anticipate the problems at Bear Stearns and the four other major investment banks. "The last six
months have made it abundantly clear that voluntary regulation does not work," Cox said. The
decision to shutter the program came after Cox was blamed by Senator John McCain, the
Republican presidential candidate, for the crisis. McCain has demanded Cox's resignation.

Cox has said that the 2004 program was flawed from its inception. But former officials as well as the
inspector general's report have suggested that a major reason for its failure was Cox's use of it.

"In retrospect, the tragedy is that the 2004 rule making gave us the ability to get information that
would have been critical to sensible monitoring, and yet the SEC didn't oversee well enough,"
Goldschmid said in an interview. He and Donaldson left the commission in 2005.

Cox declined requests for an interview. In response to written questions, including whether he or
the commission had made any mistakes over the last three years that contributed to the current
crisis, he said, "There will be no shortage of retrospective analyses about what happened and what
should have happened." He said that by last March he had concluded that the monitoring program's
"metrics were inadequate."

He said that because the commission did not have the authority to curtail the heavy borrowing at
Bear Stearns and the other firms, he and the commission were powerless to stop it.

"Implementing a purely voluntary program was very difficult because the commission's regulations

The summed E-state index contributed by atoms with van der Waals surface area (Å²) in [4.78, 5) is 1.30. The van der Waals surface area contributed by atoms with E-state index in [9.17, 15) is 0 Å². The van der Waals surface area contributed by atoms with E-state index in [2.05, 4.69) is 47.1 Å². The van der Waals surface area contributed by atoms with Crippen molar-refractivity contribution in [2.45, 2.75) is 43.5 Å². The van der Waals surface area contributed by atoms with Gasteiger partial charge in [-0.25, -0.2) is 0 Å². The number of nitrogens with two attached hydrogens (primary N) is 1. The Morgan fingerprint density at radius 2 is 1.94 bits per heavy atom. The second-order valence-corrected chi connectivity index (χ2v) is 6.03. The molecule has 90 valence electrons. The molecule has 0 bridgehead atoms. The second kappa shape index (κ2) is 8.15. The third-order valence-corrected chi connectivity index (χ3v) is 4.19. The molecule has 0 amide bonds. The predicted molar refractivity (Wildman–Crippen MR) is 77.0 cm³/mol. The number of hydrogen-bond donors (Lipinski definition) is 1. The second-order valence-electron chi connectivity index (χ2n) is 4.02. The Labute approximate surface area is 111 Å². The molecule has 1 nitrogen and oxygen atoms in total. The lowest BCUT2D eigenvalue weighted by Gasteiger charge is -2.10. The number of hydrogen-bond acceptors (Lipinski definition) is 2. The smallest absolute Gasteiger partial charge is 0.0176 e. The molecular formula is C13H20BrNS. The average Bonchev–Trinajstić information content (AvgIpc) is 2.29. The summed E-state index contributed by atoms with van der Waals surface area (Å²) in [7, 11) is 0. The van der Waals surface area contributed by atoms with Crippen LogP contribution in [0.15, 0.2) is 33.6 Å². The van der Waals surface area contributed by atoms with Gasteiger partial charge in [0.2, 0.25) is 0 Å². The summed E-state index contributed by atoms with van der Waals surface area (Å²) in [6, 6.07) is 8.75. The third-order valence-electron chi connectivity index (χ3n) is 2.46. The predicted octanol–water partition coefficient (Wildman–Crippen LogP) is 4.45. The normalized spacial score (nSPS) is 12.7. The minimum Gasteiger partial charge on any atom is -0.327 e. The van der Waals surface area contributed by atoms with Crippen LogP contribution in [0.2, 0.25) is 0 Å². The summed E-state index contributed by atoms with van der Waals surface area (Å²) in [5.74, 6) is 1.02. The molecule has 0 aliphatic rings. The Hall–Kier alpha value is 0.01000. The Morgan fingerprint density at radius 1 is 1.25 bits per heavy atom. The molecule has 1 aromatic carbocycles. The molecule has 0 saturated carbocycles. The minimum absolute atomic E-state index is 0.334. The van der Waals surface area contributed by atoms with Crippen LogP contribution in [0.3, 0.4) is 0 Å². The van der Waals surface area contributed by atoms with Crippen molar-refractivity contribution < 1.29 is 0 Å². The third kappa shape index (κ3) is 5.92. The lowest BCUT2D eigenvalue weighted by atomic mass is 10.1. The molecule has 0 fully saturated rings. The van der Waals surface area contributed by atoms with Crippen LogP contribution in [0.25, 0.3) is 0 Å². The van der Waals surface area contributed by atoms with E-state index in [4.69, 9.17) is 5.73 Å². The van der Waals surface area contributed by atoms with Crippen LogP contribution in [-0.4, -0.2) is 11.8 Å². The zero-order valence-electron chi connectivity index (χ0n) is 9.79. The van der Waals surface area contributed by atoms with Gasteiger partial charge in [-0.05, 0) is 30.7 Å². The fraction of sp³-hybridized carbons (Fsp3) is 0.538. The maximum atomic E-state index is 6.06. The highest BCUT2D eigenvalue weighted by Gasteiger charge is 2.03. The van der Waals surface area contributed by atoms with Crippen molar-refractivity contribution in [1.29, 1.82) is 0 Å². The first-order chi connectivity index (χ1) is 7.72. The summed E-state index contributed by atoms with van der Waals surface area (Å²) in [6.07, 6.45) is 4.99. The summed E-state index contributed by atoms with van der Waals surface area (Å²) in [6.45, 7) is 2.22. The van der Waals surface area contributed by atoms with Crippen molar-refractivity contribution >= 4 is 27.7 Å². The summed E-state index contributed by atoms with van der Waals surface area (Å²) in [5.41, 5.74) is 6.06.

shouldn't be suggestions," he said. "The fact these companies could withdraw from voluntary
supervision at their discretion diminished the mandate of the program and weakened its
effectiveness. Experience has shown that the SEC could not bootstrap itself into authority it didn't
have."

But critics say that the commission could have done more, and that the agency's effectiveness
comes from the tone set at the top by the chairman, or what Levitt, the longest-serving SEC
chairman in history, calls "stakes in the ground."

"If you go back to the chairmen in recent years, you will see that each spoke about a variety of
issues that were important to them," Levitt said. "This commission placed very few stakes in the
ground."

Paul Krugman: A leadership vacuum


October 3, 2008
As recently as three weeks ago it was still possible to argue that the state of the U.S. economy,
while clearly not good, wasn't disastrous - that the financial system, while under stress, wasn't in full
meltdown and that Wall Street's troubles weren't having that much impact on Main Street.

But that was then.

The financial and economic news since the middle of last month has been really, really bad. And
what's truly scary is that we Americans are entering a period of severe crisis with weak, confused
leadership.

The wave of bad news began on Sept. 14. Henry Paulson, the Treasury secretary, thought he could
get away with letting Lehman Brothers, the investment bank, fail; he was wrong. The plight of
investors trapped by Lehman's collapse - as an article in The New York Times put it, Lehman
became "the Roach Motel of Wall Street: They checked in, but they can't check out" - created panic
in the financial markets, which has only grown worse as the days go by. Indicators of financial
stress have soared to the equivalent of a 107-degree fever, and large parts of the financial system
have simply shut down.

There's growing evidence that the financial crunch is spreading to Main Street, with small
businesses having trouble raising money and seeing their credit lines cut. And leading indicators for
both employment and industrial production have turned sharply worse, suggesting that even before